22. Jennions MD, Petrie M (2000) Why do females mate multiply? A review of the genetic benefits. Biol Rev 75:21–64CrossRefPubMedGoogle Scholar
  23. Lindburg DG (1990) Proceptive calling by female lion-tailed macaques. Zoo Biol 9:437–446CrossRefGoogle Scholar
  24. Maestripieri DM, Roney JR (2005) Primate copulation calls and postcopulatory female choice. Behav Ecol 16:106–113CrossRefGoogle Scholar
  25. Maestripieri DM, Leoni M, Raza SS, Hirsch EJ, Whitham JC (2005) Female copulation calls in Guinea baboons: evidence for post-copulatory female choice? Int J Primatol 26:737–758CrossRefGoogle Scholar
  26. Manson JH (1996) Rhesus macaque copulation calls: re-evaluating the “honest signal” hypothesis. Primates 37:145–154CrossRefGoogle Scholar
  27. Milton K (1985) Mating patterns of woolly spider monkeys, Brachyteles arachnoides-implications for female choice. Behav Ecol Sociobiol 17:53–59CrossRefGoogle Scholar
  28. Montgomerie R, Thornhill R (1989) Fertility advertisement in birds: a means of inciting male–male competition? Ethology 81:209–220Google Scholar
  29. Moos-Heilen R, Sossinka R (1990) The influence of oestrus on the vocalizations of female gelada baboons (Theropithecus gelada). Ethology 84:35–46CrossRefGoogle Scholar
  30. Nikitopoulos E (2004) What a girl wants, what a girl needs. Ph.D. Thesis. Utrecht University, Utrecht, The NetherlandsGoogle Scholar
  31. Nikitopoulos E, Arnhem E, van Hooff J, Sterck E (2004) Influence of female copulation calls on male sexual behavior in captive Macaca fascicularis. Int J Primatol 25:659–677CrossRefGoogle Scholar
  32. O'Connell SM, Cowlishaw G (1994) Infanticide avoidance, sperm competition and mate choice: the function of copulation calls in female baboons. Anim Behav 48:687–694CrossRefGoogle Scholar
  33. Oda R, Masataka N (1992) Functional significance of female Japanese macaque copulatory calls. Folia Primatol 58:146–149PubMedGoogle Scholar
  34. Oda R, Masataka N (1995) Function of copulatory vocalizations in mate choice by female Japanese macaques (Macaca fuscata). Folia Primatol 64:132–139PubMedGoogle Scholar
  35. Oi T (1996) Sexual behavior and mating system of wild pig-tailed macaque in West Sumatra. In: Fa JE, Lindburg DG (eds) Evolution and ecology of macaque societies. Cambridge University Press, Cambridge, pp 342–368Google Scholar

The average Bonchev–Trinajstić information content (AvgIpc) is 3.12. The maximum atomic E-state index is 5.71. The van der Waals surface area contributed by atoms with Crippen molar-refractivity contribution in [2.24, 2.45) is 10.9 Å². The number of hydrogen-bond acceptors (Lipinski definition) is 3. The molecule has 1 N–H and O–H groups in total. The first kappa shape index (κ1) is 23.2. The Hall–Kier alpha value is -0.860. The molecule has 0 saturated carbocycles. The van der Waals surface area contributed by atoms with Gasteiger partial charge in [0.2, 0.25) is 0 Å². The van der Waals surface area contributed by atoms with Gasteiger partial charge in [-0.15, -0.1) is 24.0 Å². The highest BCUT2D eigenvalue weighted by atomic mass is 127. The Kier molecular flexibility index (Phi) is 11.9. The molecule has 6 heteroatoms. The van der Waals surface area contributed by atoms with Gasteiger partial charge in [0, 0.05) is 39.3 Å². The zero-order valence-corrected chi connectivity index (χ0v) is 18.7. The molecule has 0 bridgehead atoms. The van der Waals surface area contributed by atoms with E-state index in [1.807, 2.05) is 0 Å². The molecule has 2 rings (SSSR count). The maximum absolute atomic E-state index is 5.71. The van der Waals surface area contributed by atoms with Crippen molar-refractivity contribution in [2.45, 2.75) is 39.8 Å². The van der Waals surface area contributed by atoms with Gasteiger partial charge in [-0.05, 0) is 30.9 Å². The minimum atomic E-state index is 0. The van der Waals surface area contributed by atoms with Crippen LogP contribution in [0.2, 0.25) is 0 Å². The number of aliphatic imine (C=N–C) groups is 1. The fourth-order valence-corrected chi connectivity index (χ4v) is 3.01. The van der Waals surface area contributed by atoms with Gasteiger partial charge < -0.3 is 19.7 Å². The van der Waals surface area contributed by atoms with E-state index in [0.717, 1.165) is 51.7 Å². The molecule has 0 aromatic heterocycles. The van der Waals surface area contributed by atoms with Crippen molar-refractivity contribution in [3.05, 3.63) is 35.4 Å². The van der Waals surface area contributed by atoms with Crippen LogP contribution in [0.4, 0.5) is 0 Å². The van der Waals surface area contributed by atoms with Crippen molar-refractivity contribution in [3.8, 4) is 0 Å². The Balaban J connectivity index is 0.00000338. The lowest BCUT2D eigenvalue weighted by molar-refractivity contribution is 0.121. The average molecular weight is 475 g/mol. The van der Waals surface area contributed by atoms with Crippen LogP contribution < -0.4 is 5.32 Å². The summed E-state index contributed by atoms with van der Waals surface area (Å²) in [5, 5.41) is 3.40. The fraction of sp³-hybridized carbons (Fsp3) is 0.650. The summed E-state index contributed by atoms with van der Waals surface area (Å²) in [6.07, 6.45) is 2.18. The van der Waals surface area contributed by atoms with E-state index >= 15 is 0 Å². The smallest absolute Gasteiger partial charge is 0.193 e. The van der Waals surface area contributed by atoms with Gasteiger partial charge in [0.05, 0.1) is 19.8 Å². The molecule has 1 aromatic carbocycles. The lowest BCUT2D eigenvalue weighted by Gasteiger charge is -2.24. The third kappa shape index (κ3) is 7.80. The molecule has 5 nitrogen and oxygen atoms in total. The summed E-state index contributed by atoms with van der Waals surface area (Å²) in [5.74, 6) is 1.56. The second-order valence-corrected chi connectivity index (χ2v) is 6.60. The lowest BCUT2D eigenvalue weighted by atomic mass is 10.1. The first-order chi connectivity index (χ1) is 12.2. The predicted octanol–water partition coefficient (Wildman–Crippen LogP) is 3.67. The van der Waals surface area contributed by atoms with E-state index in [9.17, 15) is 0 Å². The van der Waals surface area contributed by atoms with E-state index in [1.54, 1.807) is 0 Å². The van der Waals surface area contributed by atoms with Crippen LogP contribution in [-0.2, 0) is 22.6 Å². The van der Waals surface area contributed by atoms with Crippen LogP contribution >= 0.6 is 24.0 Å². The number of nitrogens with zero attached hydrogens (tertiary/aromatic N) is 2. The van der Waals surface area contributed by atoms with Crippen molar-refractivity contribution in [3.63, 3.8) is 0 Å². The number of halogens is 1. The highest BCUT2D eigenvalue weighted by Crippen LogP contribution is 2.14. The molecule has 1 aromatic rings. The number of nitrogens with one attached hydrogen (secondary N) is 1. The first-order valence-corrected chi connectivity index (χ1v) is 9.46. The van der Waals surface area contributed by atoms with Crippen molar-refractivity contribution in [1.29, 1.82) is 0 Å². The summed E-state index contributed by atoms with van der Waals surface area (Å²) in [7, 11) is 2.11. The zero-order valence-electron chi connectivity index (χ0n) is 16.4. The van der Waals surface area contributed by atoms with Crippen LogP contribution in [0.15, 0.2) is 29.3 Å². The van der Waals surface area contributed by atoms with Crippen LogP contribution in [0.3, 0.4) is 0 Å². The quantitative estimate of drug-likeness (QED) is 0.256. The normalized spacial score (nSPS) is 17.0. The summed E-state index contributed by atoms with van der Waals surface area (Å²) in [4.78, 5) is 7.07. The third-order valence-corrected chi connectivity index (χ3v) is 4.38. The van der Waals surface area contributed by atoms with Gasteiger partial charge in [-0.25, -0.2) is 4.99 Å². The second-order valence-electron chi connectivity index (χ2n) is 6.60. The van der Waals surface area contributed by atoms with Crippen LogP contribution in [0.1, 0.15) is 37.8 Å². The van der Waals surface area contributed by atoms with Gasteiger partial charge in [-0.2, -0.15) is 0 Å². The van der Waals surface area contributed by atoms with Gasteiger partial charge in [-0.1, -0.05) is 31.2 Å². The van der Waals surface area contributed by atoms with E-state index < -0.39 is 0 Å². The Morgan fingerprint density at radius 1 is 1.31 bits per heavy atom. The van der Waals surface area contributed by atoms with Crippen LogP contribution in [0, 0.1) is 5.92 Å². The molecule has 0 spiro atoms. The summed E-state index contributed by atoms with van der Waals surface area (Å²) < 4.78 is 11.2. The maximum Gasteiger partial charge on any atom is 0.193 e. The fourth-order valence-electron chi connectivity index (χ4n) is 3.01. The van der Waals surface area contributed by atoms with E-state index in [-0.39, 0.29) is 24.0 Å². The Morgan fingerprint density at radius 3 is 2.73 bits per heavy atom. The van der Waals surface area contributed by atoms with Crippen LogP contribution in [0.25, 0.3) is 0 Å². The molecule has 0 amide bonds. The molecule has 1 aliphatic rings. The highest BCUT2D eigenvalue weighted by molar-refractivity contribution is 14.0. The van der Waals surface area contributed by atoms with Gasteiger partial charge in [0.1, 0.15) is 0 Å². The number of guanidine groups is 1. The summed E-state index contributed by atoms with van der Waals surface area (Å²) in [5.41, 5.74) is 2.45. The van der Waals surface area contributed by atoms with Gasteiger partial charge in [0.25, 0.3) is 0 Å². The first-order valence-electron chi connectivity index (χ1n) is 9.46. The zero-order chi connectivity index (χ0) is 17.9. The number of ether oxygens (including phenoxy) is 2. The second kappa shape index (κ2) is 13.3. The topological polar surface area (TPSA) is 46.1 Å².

36. Saayman GS (1970) The menstrual cycle and sexual behaviour in a troop of free ranging chacma baboons (Papio ursinus). Folia Primatol 12:81–100PubMedGoogle Scholar
  37. Semple S (1998a) Female copulation calls in primates. Ph.D. Dissertation. University of Sussex, Sussex, UKGoogle Scholar
  38. Semple S (1998b) The function of Barbary macaque copulation calls. Proc R Soc Lond B 265:287–291CrossRefGoogle Scholar
  39. Semple S, McComb K (2000) Perception of female reproductive state from vocal cues in a mammal species. Proc R Soc Lond B 267:707–712CrossRefGoogle Scholar
  40. Semple S, McComb K, Alberts S, Altmann J (2002) Information content of female copulation calls in yellow baboons. Am J Primatol 56:43–56CrossRefPubMedGoogle Scholar
  41. Sterling EJ, Richard AF (1995) Social organization in the aye-aye (Daubentonia madagascariensis) and the perceived distinctiveness of nocturnal primates. In: Alterman L, Doyle GA, Izard MK (eds) Creatures of the dark: the nocturnal prosimians. Plenum Press, New York, pp 439–451Google Scholar
  42. Todt D, Hammerschmidt K, Ansorge V, Fischer J (1995) The vocal behavior of Barbary macaques (Macaca sylvanus): call features and their performance in infants and adults. In: Zimmermann E, Newman JD, Juergens U (eds) Current topics in primate vocal communications. Plenum Press, New York, pp 141–160Google Scholar
  43. van Noordwijk MA (1985) Sexual behaviour of Sumatran long-tailed macaques (Macaca fascicularis). Z Tierpsychol 70:277–296Google Scholar
  44. van Schaik CP (2000) Infanticide by male primates: the sexual selection hypothesis revisited. In: van Schaik CP, Janson CH (eds) Infanticide by males and its implications. Cambridge University Press, Cambridge, pp 27–60Google Scholar
  45. van Schaik CP, van Noordwijk M, Nunn CL (1999) Sex and social evolution in primates. In: Lee PC (ed) Comparative primate socioecology. Cambridge University Press, Cambridge, pp 204–240Google Scholar
  46. van Schaik CP, Pradhan GR, van Noordwijk M (2004) Mating conflict in primates: infanticide, sexual harassment and female sexuality. In: Kappeler P, van Schaik CP (eds) Sexual selection in primates: new and comparative perspectives. Cambridge University Press, Cambridge, pp 131–150Google Scholar
  47. Viljoen S (1977) Factors affecting breeding synchronization in an African bush squirrel (Paraxerus cepapi cepapi). J Reprod Fertil 50:125–127PubMedCrossRefGoogle Scholar

Copyright information

© Springer-Verlag 2005

Authors and Affiliations

  • Gauri R. Pradhan
    • 1
  • Antje Engelhardt
    • 2
  • Carel P. van Schaik
    • 3
  • Dario Maestripieri
    • 1
    • 4
  1. 1.Animal Behavior Research GroupThe University of ChicagoChicagoUSA
  2. 2.German Primate CenterGottingenGermany
  3. 3.Anthropological Institute and MuseumUniversity of ZurichZurichSwitzerland
  4. 4.The University of ChicagoChicagoUSA

Personalised recommendations